Right now, you’re wondering wether or not you just read the title right. Go ahead. Read it again. Think you got it now? Maybe the story behind it will help…
Summer 2007… I’m a young first officer on a small Piper Chieftain. Still very little experience under my belt, and yet with a head full of dreams. It’s my first summer flying as a full fledged commercial pilot, and I must admit that I was in heaven!!! Charter flying opened the door to so many new destinations and interesting people, it was almost perfect. Almost.
Sometime during the summer, I get the awesome news that I am getting an all-expenses paid vacation in Gaspesie, on the east side of Quebec. Nice!! The catch: I have to fly 8 business men there as well, as they are on their way to go lobster fishing. But really, I couldn’t care less. It was going to be a great flight, and a great weekend spent relaxing on the sea.
The flight there is very uneventful, and our passengers left the airport with their spirits high, full of hope for a few juicy lobsters, leaving the captain and I to ourselves for 3 days. Now comes the kicker – the real story behind the story. See, on the day we were supposed to depart from our little vacation and return to the concrete jungle of Toronto, I made the acquaintance of a rather nasty, blustery character – The Cold Front. You see, a cold front in the winter is more or less a non-event. However, put it on a hot summer day, and you get something like this when looking at the radar. Got the picture? Now imagine not one, but TWO of those lines (called Squall Lines) back to back, right smack in the middle of the flight track back home.
This gave us somewhat of a problem. Despite being a very little sturdy airplane, the Chieftain – or any other aircraft in the world for that matter – is neither certified or capable of penetrating and dealing with such violent weather. And so we had to break the news to the clients. Luckily enough, they were very understanding of the words “violent”, “turbulence”, “hail”, “crash”, “death” and so on so forth. No seriously, it’s crazy how cooperative passengers can be when you give them the information the right way 🙂 Sadly, our boss was not so understanding.
As my poor captain dialed the number connecting him to our beloved boss, his expression went blank as our boss told him what he thought of our collective decision. He hung up the phone and remained quiet, stunned for a few moment, until finally he looked at me. “I don’t know if I should even be repeating this” he said, still struggling with the thought, “but… apparently.. we can’t NOT go because of the weather”. I stared at him, taken aback and still trying to process the sentence. You can’t not go because of the weather…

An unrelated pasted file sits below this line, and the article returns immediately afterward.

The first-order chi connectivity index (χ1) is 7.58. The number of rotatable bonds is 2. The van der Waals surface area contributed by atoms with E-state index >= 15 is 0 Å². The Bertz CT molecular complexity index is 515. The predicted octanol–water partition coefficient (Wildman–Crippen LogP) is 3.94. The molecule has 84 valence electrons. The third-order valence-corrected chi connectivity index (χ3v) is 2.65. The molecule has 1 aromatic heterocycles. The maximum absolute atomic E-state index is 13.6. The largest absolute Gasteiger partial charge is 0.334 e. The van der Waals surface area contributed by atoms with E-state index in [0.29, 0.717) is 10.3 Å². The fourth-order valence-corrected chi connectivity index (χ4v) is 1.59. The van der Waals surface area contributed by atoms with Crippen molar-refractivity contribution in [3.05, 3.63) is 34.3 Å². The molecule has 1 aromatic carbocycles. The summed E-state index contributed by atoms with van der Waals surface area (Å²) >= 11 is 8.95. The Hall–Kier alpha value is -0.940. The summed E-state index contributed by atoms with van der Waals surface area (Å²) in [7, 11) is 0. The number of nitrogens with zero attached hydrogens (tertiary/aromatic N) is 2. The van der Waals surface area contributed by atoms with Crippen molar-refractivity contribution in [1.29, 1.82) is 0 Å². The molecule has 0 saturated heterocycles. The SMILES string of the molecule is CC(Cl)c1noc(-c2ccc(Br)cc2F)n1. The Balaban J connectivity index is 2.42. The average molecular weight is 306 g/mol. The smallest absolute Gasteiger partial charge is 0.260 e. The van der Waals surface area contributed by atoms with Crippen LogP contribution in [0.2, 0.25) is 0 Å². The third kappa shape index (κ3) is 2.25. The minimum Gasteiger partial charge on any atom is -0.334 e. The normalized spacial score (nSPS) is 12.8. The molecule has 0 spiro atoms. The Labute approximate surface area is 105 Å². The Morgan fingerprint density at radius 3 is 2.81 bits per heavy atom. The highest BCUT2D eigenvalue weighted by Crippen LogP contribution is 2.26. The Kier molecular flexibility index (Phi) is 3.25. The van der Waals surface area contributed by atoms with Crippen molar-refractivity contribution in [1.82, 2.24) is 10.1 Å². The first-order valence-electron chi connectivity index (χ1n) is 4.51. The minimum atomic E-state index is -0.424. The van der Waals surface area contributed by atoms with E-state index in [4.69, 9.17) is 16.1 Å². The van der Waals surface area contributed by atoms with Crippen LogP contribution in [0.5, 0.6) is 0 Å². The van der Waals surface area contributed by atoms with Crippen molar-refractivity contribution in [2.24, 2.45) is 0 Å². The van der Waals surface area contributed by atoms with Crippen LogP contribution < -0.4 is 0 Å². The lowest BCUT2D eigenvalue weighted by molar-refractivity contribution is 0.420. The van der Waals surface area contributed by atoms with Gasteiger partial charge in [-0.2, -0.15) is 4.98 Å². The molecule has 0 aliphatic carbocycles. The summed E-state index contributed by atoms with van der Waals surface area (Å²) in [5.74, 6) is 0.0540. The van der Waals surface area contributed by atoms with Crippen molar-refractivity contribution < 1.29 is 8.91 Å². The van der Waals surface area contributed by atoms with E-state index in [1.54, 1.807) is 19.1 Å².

Now I thought I was prepared for the cut-throat world of charter flying, having heard all the horror stories while in flight school about pushy management and intimidating chief pilots. But this topped them all. How could someone make such a statement? And so that day I learned one of the most important lessons of my aviation career so far: Standing up for what is right is sometimes hard. Sometimes harder than you think. But safety comes second to none when it comes to decision making in aviation, and every pilot will, some day, face the music and have to make a stand, put their foot down, and stick it to the man. You may be faced with other pressures, angry passengers, desperate dispatchers, but never forget that as a team, you are infinitly stronger. So if the other guy is the one with his/her head on the chopping block, then never hesitate to stand shoulder to shoulder with your partner and show your support in any way you can.
So that day, I told my captain that whatever the boss said, and whatever would to befall him, I would back him up all the way. We rallied the passengers to our cause and made another phone call, finally convincing the boss that nothing was worth the quiet peace of mind that comes with making the right decision. Ever. And I have to tell you that from that day, my boss not only gained respect for both of us as a crew, but I never again let him try to bully me or any of my partners into a corner. When I went captain, I kept the same stance, and hopefully inspired my First Officers to do likewise as they go along their own path.
The recent accident of the Aeropro King Air in Quebec City shows the sad results of repeated management pressure and a mentality bent on maximum profit to the detriment of pilots and passengers alike. The company mentality, fostering a lax acceptance of overweight departures to save on fuel stops and the likes finaly ended up costing the lives of 7 people and the jobs of many pilots (Aeropro closed doors further to the accident investigation).
And so today, if you find yourself in a tough spot and feel like good judgement is being thrown out the window to the profit of, well, profit or otherwise, don’t hesitate to put your foot down. Stand by your decision, stand by your partner. Like a friend so wisely said, CRM doesn’t include only the people in the cockpit. And wether you’re talking about Crew or Company resource management, make it your team priority to foster safety, professionalism and cooperation above all things.
There. I said it. Now you know. You CAN not go because of the weather. Happy flying 🙂